I found the attention given to Michael Jackson’s death disturbing, and I couldn’t quite articulate why at the time. Part of it, I thought, was that there were so many more important things that required media and citizen attention, and I saw people gushing over the “King of Pop.” There was more to my ill-defined uneasiness, and Mike Gerber explains it:
Michael Jackson Died for Our Sins
And it would be one thing if the enjoyment generated as a result of this pain was in any way instructive, constructive, or substantial. It wasn’t. It was just meanness. Occasionally Jackson deserved our scorn, but most of the time he didn’t, and it says a lot about the culture in which we live that Michael Jackson–a pop singer–was the target of so much vitriol. Anybody who runs for President, much less does what it takes to win, is just as weird as Michael Jackson was. They simply hide it better. Here was a guy so terrorized by his father that he’d vomit at the sight of him; a guy whose talent robbed him of his own childhood; a guy who spent the rest of his life mutilating himself and possibly mistreating others in an utterly doomed attempt to release from his pain. Apportion the blame however you like, but what the hell is funny about that?
Yes everybody knew about Michael Jackson, and his existence as shorthand predisposed him to be joked about; but every second of airtime that he was being ridiculed, other much more worthy targets were escaping without critique. It’s not a stretch to suggest that this, too, has created our troubled world.
In blasting away at Michael Jackson, American comedy did more than merely shoot a perfectly motionless fish in a tiny glass barrel; it ignored some authentic sea monsters cruising the coast. And for that, everybody in the satirical end of comedy needs to take a long, hard, look–not at the spectacle of Michael Jackson, but at ourselves.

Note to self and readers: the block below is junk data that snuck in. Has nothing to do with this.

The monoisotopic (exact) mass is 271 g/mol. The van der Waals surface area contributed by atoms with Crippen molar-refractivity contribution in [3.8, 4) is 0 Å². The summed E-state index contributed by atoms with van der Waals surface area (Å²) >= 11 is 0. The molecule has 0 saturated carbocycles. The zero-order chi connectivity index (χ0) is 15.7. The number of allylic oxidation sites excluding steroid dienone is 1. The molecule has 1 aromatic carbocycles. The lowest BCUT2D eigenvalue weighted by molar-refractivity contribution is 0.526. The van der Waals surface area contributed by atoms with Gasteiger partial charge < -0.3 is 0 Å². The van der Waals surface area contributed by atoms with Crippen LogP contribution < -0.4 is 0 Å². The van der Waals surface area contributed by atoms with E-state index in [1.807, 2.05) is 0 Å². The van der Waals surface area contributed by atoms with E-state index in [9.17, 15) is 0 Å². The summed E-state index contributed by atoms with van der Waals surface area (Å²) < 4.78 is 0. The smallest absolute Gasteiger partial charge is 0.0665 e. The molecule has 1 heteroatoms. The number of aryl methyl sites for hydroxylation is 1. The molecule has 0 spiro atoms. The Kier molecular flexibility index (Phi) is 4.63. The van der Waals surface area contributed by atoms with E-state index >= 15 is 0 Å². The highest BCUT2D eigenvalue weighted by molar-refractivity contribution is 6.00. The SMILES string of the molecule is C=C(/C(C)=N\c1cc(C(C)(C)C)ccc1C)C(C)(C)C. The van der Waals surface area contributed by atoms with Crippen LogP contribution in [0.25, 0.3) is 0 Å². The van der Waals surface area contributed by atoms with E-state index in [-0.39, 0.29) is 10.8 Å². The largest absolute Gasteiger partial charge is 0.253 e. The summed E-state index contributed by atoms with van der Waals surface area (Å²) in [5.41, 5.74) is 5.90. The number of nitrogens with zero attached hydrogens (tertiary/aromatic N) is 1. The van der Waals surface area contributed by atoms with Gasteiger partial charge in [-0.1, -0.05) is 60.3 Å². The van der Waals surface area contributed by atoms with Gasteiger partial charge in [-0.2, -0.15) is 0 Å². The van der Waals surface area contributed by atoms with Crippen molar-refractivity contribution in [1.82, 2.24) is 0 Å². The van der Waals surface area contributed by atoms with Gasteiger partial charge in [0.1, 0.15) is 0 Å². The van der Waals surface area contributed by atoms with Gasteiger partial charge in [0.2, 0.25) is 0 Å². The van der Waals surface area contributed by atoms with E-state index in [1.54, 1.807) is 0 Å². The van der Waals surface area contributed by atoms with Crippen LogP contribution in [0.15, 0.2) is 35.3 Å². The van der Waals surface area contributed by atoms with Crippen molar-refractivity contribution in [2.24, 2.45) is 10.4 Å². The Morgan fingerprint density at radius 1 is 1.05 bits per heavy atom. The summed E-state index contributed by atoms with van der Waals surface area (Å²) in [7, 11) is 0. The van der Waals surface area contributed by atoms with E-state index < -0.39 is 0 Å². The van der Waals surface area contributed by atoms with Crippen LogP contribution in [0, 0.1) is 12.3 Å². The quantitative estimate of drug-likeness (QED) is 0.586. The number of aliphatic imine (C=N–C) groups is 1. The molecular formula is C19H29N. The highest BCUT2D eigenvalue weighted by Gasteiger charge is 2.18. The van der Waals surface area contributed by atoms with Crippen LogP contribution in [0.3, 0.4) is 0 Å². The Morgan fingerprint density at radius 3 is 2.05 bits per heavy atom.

Which was maybe why we were so content to look at him in the first place.
I suggest you read the entire essay, then give yourself this quiz: First, without looking it up, do you know the name of Michael Jackson’s ranch or the name of his late chimpanzee? Second, also without looking it up, do you know the designations of your county, state congressional and senate districts, and U.S. congressional district; and can you name the officeholders of all those districts, and your U.S. senators?
If you can successfully answer any of the first question and can’t answer all of the second question, then you should give yourself a timeout from any celebrations of this coming July 4th. Because obviously the freedom and independence you were intending to celebrate– the freedom and independence of democratic self-government– means less to you than the arcane details of the life of a preternaturally talented and deeply disturbed entertainer. You can laugh at the next Michael Jackson joke if you want, but he’s no longer around to be hurt by it. You, on the other hand, are stuck here, watching you and your children’s (and your grandchildren’s) hard-earned tax revenue being handed over to the same greedy, corrupt financial institutions that created our financial crisis, and you probably can’t even name the people from your own state who are doing the handing. So I’d say the biggest joke is on you.